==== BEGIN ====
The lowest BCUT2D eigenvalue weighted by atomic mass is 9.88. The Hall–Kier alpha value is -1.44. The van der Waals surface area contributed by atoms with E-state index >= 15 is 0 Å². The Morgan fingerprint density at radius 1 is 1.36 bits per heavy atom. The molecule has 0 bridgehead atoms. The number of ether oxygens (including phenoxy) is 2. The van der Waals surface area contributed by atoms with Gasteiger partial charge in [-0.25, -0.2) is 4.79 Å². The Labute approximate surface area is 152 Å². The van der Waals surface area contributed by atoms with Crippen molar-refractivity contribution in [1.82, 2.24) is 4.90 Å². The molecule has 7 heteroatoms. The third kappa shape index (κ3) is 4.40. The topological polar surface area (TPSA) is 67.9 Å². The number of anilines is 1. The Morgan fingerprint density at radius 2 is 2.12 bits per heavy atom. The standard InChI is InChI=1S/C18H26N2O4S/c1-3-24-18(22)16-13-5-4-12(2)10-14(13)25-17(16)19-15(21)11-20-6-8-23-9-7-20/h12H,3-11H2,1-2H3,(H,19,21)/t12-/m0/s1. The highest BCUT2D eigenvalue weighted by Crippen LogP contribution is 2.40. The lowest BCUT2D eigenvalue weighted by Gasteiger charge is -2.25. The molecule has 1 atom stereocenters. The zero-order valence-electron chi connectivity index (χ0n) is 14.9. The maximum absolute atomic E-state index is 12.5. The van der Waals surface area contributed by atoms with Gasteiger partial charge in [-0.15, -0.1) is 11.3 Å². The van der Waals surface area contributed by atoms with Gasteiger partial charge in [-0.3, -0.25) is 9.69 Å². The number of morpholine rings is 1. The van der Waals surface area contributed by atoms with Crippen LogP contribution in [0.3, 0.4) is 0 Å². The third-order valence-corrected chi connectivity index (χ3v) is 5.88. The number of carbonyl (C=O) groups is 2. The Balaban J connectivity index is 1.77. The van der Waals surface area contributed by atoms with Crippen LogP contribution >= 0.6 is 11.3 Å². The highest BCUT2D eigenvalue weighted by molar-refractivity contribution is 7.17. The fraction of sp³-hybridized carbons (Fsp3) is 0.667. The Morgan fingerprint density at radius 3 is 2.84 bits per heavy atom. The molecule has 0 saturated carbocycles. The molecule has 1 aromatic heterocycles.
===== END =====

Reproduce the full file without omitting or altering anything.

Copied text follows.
The lowest BCUT2D eigenvalue weighted by atomic mass is 9.88. The Hall–Kier alpha value is -1.44. The van der Waals surface area contributed by atoms with E-state index >= 15 is 0 Å². The Morgan fingerprint density at radius 1 is 1.36 bits per heavy atom. The molecule has 0 bridgehead atoms. The number of ether oxygens (including phenoxy) is 2. The van der Waals surface area contributed by atoms with Gasteiger partial charge in [-0.25, -0.2) is 4.79 Å². The Labute approximate surface area is 152 Å². The van der Waals surface area contributed by atoms with Crippen molar-refractivity contribution in [1.82, 2.24) is 4.90 Å². The molecule has 7 heteroatoms. The third kappa shape index (κ3) is 4.40. The topological polar surface area (TPSA) is 67.9 Å². The number of anilines is 1. The Morgan fingerprint density at radius 2 is 2.12 bits per heavy atom. The standard InChI is InChI=1S/C18H26N2O4S/c1-3-24-18(22)16-13-5-4-12(2)10-14(13)25-17(16)19-15(21)11-20-6-8-23-9-7-20/h12H,3-11H2,1-2H3,(H,19,21)/t12-/m0/s1. The highest BCUT2D eigenvalue weighted by Crippen LogP contribution is 2.40. The lowest BCUT2D eigenvalue weighted by Gasteiger charge is -2.25. The molecule has 1 atom stereocenters. The zero-order valence-electron chi connectivity index (χ0n) is 14.9. The maximum absolute atomic E-state index is 12.5. The van der Waals surface area contributed by atoms with Gasteiger partial charge in [-0.15, -0.1) is 11.3 Å². The van der Waals surface area contributed by atoms with Gasteiger partial charge in [-0.3, -0.25) is 9.69 Å². The number of morpholine rings is 1. The van der Waals surface area contributed by atoms with Crippen LogP contribution in [0.3, 0.4) is 0 Å². The third-order valence-corrected chi connectivity index (χ3v) is 5.88. The number of carbonyl (C=O) groups is 2. The Balaban J connectivity index is 1.77. The van der Waals surface area contributed by atoms with Crippen LogP contribution >= 0.6 is 11.3 Å². The highest BCUT2D eigenvalue weighted by molar-refractivity contribution is 7.17. The fraction of sp³-hybridized carbons (Fsp3) is 0.667. The Morgan fingerprint density at radius 3 is 2.84 bits per heavy atom. The molecule has 0 saturated carbocycles. The molecule has 1 aromatic heterocycles.